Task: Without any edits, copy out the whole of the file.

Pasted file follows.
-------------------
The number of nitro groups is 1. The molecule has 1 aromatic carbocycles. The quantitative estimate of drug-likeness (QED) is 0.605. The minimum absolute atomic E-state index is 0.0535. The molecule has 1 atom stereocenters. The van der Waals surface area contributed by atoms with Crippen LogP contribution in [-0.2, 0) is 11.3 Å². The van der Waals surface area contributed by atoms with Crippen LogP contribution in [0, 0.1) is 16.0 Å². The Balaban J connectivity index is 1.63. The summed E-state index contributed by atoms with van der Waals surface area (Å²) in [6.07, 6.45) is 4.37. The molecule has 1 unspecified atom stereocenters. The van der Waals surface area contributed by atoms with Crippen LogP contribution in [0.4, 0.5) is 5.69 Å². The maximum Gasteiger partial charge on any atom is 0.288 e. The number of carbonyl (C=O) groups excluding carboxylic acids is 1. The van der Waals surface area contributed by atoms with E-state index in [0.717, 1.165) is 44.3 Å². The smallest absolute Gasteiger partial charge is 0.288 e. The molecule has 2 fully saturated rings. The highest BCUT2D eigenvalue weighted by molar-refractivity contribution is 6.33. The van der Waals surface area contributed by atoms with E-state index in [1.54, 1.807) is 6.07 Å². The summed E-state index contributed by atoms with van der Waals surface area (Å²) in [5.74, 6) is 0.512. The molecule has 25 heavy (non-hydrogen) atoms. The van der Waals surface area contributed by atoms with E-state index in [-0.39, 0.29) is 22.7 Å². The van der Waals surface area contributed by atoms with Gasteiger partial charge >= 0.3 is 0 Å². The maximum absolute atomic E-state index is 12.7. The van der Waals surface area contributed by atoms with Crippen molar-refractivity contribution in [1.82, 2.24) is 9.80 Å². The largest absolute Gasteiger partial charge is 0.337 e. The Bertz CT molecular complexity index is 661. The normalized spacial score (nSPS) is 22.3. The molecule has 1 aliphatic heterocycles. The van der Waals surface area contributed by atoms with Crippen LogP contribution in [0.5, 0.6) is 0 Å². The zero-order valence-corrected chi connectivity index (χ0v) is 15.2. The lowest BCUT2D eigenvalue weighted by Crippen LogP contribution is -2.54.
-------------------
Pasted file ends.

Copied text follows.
The number of nitro groups is 1. The molecule has 1 aromatic carbocycles. The quantitative estimate of drug-likeness (QED) is 0.605. The minimum absolute atomic E-state index is 0.0535. The molecule has 1 atom stereocenters. The van der Waals surface area contributed by atoms with Crippen LogP contribution in [-0.2, 0) is 11.3 Å². The van der Waals surface area contributed by atoms with Crippen LogP contribution in [0, 0.1) is 16.0 Å². The Balaban J connectivity index is 1.63. The summed E-state index contributed by atoms with van der Waals surface area (Å²) in [6.07, 6.45) is 4.37. The molecule has 1 unspecified atom stereocenters. The van der Waals surface area contributed by atoms with Crippen LogP contribution in [0.4, 0.5) is 5.69 Å². The maximum Gasteiger partial charge on any atom is 0.288 e. The number of carbonyl (C=O) groups excluding carboxylic acids is 1. The van der Waals surface area contributed by atoms with E-state index in [0.717, 1.165) is 44.3 Å². The smallest absolute Gasteiger partial charge is 0.288 e. The molecule has 2 fully saturated rings. The highest BCUT2D eigenvalue weighted by molar-refractivity contribution is 6.33. The van der Waals surface area contributed by atoms with E-state index in [1.54, 1.807) is 6.07 Å². The summed E-state index contributed by atoms with van der Waals surface area (Å²) in [5.74, 6) is 0.512. The molecule has 25 heavy (non-hydrogen) atoms. The van der Waals surface area contributed by atoms with E-state index in [-0.39, 0.29) is 22.7 Å². The van der Waals surface area contributed by atoms with Gasteiger partial charge >= 0.3 is 0 Å². The maximum absolute atomic E-state index is 12.7. The van der Waals surface area contributed by atoms with Crippen molar-refractivity contribution in [1.82, 2.24) is 9.80 Å². The largest absolute Gasteiger partial charge is 0.337 e. The Bertz CT molecular complexity index is 661. The normalized spacial score (nSPS) is 22.3. The molecule has 1 aliphatic heterocycles. The van der Waals surface area contributed by atoms with Crippen LogP contribution in [0.5, 0.6) is 0 Å². The zero-order valence-corrected chi connectivity index (χ0v) is 15.2. The lowest BCUT2D eigenvalue weighted by Crippen LogP contribution is -2.54.